Here’s an example of how a government program portrays itself. In this case it is the veterans’ crisis hotline.
I suspect much of this is true. This seems to be one of the few government programs that is able to recruit committed people who want to help.
But there have been problems. According to USA Today,
A VA suicide hotline movingly portrayed in an Oscar-winning documentary has allowed crisis calls to go into voicemail and has struggled with adequate staff training, according to an inspector general investigation.
Inspectors found problems occurred when calls were routed to backup crisis centers after staff at the Department of Veterans Affairs suicide hotline center in Canandaigua, N.Y., (800-273-8255) were taking all the calls they could handle.
“We substantiated allegations that some calls routed to backup crisis centers were answered by voicemail, and callers did not always receive immediate assistance,” said the VA Inspector General report made public late last week.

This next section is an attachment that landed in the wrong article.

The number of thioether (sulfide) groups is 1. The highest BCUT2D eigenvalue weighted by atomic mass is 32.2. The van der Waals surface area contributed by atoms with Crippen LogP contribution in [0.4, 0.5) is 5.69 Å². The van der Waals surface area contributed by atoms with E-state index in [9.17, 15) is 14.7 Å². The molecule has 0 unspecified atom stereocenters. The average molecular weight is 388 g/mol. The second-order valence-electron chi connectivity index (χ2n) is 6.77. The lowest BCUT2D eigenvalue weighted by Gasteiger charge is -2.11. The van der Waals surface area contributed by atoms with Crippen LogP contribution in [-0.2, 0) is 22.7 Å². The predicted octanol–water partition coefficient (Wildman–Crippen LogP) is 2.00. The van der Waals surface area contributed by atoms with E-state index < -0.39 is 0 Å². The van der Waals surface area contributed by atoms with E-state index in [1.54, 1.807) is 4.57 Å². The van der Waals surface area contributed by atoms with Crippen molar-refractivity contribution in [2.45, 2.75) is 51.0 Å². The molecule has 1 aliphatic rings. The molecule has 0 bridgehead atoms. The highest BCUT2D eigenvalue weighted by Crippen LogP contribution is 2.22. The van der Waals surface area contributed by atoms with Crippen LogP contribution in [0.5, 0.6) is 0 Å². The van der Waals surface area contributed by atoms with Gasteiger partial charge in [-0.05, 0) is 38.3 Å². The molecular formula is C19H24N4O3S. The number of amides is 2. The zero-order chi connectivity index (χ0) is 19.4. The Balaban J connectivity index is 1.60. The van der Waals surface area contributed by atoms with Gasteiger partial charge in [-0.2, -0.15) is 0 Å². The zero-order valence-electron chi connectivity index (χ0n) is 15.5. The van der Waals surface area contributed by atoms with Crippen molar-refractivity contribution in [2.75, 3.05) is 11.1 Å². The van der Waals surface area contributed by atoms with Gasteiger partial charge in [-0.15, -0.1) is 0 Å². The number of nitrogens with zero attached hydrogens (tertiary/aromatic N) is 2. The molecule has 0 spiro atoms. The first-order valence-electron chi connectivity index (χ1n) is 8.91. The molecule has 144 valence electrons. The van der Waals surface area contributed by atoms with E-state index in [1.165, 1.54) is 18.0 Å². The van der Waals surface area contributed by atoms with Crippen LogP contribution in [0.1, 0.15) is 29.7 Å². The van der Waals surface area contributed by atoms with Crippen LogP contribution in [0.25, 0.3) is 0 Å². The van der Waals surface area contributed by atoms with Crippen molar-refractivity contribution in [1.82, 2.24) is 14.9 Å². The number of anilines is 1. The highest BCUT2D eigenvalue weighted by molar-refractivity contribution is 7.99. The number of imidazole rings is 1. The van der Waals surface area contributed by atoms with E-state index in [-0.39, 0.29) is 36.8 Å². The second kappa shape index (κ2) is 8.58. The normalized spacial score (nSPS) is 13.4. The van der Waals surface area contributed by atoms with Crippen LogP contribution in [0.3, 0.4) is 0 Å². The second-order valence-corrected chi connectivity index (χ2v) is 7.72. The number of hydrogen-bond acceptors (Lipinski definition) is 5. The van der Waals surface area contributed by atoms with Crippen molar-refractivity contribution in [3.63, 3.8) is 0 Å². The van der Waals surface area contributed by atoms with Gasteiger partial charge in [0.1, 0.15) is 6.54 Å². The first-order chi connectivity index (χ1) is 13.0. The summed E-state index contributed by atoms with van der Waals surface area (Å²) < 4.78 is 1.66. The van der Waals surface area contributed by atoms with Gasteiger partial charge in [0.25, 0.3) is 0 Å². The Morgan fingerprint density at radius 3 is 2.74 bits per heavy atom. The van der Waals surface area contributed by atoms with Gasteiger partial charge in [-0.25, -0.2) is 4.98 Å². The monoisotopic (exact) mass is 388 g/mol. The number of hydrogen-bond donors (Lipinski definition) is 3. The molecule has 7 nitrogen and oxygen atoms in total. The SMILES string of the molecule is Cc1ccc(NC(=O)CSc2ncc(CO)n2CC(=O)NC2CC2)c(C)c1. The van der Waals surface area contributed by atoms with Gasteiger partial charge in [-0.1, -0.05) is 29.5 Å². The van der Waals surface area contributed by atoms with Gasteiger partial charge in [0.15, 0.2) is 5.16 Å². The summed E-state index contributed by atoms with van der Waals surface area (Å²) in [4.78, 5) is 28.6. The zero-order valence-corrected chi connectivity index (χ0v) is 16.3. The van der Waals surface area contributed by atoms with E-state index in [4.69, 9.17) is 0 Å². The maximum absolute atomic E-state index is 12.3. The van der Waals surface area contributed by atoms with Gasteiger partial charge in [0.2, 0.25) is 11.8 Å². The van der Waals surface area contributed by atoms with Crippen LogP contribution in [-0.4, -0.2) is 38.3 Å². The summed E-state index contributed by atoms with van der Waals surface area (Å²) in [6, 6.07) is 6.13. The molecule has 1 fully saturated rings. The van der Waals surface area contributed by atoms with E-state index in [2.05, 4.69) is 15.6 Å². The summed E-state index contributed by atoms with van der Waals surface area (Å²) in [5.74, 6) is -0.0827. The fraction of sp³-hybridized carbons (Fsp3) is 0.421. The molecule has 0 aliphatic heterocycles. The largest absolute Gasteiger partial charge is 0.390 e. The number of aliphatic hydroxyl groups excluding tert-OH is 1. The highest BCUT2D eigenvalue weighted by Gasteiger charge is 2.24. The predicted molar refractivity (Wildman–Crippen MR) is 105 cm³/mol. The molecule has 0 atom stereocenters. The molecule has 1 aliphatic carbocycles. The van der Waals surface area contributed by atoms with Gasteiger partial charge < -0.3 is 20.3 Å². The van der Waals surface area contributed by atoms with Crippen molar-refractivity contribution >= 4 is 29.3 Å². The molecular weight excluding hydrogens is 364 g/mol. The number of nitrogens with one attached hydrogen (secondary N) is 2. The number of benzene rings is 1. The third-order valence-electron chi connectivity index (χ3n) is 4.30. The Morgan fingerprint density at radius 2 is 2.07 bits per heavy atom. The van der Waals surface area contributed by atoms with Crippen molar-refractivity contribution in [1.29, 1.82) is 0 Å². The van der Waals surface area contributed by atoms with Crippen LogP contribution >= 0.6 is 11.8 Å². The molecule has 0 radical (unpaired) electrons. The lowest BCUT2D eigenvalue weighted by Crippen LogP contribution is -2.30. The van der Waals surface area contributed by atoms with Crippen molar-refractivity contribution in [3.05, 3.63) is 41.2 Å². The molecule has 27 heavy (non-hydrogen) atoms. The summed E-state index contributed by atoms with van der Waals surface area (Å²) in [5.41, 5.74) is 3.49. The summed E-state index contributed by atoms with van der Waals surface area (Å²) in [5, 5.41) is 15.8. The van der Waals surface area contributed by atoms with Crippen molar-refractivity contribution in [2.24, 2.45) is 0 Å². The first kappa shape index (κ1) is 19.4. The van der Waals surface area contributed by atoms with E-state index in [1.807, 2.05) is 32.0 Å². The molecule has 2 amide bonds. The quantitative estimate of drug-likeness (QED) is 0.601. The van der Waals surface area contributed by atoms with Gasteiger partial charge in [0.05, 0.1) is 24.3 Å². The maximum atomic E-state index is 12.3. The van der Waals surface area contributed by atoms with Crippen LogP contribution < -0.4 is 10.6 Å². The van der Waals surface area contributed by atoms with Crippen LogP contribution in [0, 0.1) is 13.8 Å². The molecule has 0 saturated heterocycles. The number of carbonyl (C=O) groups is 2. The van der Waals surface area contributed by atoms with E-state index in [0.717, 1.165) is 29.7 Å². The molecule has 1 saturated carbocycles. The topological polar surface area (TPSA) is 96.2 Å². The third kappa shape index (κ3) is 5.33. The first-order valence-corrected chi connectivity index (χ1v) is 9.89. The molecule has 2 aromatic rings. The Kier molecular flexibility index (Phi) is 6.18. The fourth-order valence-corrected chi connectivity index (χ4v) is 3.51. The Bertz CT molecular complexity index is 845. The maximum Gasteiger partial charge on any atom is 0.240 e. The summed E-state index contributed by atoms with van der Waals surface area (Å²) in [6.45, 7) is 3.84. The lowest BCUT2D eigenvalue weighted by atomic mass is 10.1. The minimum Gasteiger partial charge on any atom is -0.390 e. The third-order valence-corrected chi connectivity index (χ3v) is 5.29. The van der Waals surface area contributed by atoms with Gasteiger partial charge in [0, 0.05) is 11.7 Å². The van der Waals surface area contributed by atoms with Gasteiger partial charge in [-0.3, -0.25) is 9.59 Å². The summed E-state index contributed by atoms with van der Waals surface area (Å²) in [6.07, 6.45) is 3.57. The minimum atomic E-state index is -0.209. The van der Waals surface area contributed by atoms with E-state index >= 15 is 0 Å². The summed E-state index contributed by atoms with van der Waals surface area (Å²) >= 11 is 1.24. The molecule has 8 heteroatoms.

This is horrible, but it is almost inevitable. Governments have to budget for their department and programs. They have no way of knowing how many veterans will feel suicidal on a given day and call for help. They have to make estimates. Obviously, they couldn’t justify hiring hundreds more employees to sit around with nothing to do.
So this is not a scandal like what has been discovered about the Veterans Administration and their secret, illegal waiting list. But it is based on the same reality (apart from the criminal corruption). That reality is the government can’t predict the future and it does not know how to allocate resources.
That is not as big a deal in this case because a private charity would probably have some similar problems. Furthermore, the government bears some responsibility for veterans.
But why would anyone want to give the government more opportunity to mess up the lives of more people through government shortages?